Interception of aircraft, no-fly zones among changes to Guyana’s aviation law


By Neil Marks


Guyana’s 65-seat legislature late Friday night agreed to sweeping changes to the law governing aviation in the country, saying these are needed for national security and public safety.

Among the changes to the law is for the authorities to be able to intercept aircraft flying illegally over Guyana’s territory and for there to be “no fly zones” to restrict or prohibit aircraft of other countries from flying over certain areas.

“I know some of us may say, ‘Well, we’re not there yet,’ but we’re looking into the future and we have to be able to get those (provisions) in place,” said Juan Edghill, the minister who oversees the aviation sector.

He made no references to any country or situation, but there have been brazen moves on the western front, with Venezuela growing more and more pompous in its claim to two thirds of Guyanese territory – shifting from rhetoric to a referendum, and then last month a law seeking to annex the Essequibo region. The Guyana/Venezuela border line was drawn in accordance with a legally binding arbitral award of 1899 and the World Court last December ruled that the boundary line should not be altered unless it determines otherwise in the border case before it.

Guyana has been beefing up defense cooperation with its allies, including the United States. Just Thursday, two U.S. Navy aircraft, F/A-18F Super Hornets, flew over Georgetown in what the U.S. Embassy said was part of “routine security operation” that coordinated and approved by the Guyana Army.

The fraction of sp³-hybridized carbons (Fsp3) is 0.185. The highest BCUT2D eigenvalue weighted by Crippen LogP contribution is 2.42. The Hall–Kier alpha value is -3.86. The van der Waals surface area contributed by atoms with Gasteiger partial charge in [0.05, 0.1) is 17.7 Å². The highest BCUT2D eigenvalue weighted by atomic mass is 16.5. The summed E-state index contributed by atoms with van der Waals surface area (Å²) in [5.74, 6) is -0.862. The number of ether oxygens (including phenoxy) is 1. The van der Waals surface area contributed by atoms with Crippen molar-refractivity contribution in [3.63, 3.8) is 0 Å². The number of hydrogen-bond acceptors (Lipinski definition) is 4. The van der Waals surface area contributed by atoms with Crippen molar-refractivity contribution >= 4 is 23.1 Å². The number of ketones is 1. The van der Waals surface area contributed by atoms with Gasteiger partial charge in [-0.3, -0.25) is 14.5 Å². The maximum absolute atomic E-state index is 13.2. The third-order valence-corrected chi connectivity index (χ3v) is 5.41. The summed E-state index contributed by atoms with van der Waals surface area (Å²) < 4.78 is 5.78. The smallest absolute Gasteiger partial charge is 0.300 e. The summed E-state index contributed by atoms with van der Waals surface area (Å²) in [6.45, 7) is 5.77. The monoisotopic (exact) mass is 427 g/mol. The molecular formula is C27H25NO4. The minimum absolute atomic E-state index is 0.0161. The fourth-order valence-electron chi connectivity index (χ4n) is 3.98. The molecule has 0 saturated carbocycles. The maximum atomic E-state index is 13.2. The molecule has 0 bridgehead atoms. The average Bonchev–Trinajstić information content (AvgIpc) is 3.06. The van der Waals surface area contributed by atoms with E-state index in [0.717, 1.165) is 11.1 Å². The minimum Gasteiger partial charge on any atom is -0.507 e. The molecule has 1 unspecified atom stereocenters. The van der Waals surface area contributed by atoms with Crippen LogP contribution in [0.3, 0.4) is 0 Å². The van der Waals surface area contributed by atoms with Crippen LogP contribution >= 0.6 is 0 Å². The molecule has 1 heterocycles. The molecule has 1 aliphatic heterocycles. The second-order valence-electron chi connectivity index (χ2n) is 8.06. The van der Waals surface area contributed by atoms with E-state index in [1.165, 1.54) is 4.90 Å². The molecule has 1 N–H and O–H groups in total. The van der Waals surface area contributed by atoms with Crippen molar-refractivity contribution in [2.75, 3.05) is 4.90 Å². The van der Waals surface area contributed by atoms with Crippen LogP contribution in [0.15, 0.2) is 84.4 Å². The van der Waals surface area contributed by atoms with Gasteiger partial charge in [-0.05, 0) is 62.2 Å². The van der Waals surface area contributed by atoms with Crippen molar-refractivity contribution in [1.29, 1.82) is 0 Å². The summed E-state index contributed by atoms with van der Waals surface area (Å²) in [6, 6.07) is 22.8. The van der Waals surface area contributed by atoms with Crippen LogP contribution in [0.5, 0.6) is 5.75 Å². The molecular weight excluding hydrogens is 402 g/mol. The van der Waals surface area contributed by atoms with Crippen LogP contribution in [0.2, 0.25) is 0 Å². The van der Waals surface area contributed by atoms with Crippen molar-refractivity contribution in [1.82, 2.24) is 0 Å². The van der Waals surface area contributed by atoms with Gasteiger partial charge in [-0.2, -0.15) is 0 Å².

All 16 amendments Edghill proposed to the 2018 aviation law were detailed in the new Civil Aviation Amendment Bill 2024 and passed by the National Assembly two hours before midnight. He gained the full support of the opposition in a rare show of unity in a House usually vehemently opposed to each other.

President Irfaan Ali is expected to sign the changes into law soon and Edghill will outline all the regulations in detail as early as next week.

So, what does the new Bill say?

The Bill states “The pilot-in-command of any aircraft, when in flight over the territory of Guyana, shall comply with any marshalling signal, interception order or maneuver” as directed by Guyanese authorities.

These orders would be in accordance with the Chicago Convention, which is international agreement that established the rules of airspace, aircraft registration and safety, and details regarding international air travel. Compliance with the Convention is managed by the International Civil Aviation Organization (ICAO)

Further, the new Bill states that Guyana would reserve the right to restrict or prohibit an aircraft of other State from flying over certain areas of its territory.

“I’m sure all of us know there what is called restricted or no fly zones – you can’t fly within a certain distance of the (U.S.) White House, you can’t fly within a certain distance of the Pentagon. And these are all outlined, and everybody ought to know. So that Guyana (with the new law) would also be in a position to issue those instructions,” Edghill stated.

Anyone who breaches the interception orders could be fined $5 million or be jailed for five years.

Where there is failure to comply and the matter goes to court, the Bill makes provision for the authorities to accept the defense, once it could be clearly established, that the pilot-in-command “believed on reasonable grounds that compliance with the marshalling signal, interception order or manoeuvre would be more likely to endanger the safety of the aircraft or of persons on board the aircraft than would a failure to comply with the marshalling signal, interception order or manoeuvre.”

The changes to the 2018 legislation are among measures Guyana is taking ahead of an upcoming audit by ICAO and civil aviation authorities are hoping for a good grade.


Leave A Reply

Your email address will not be published.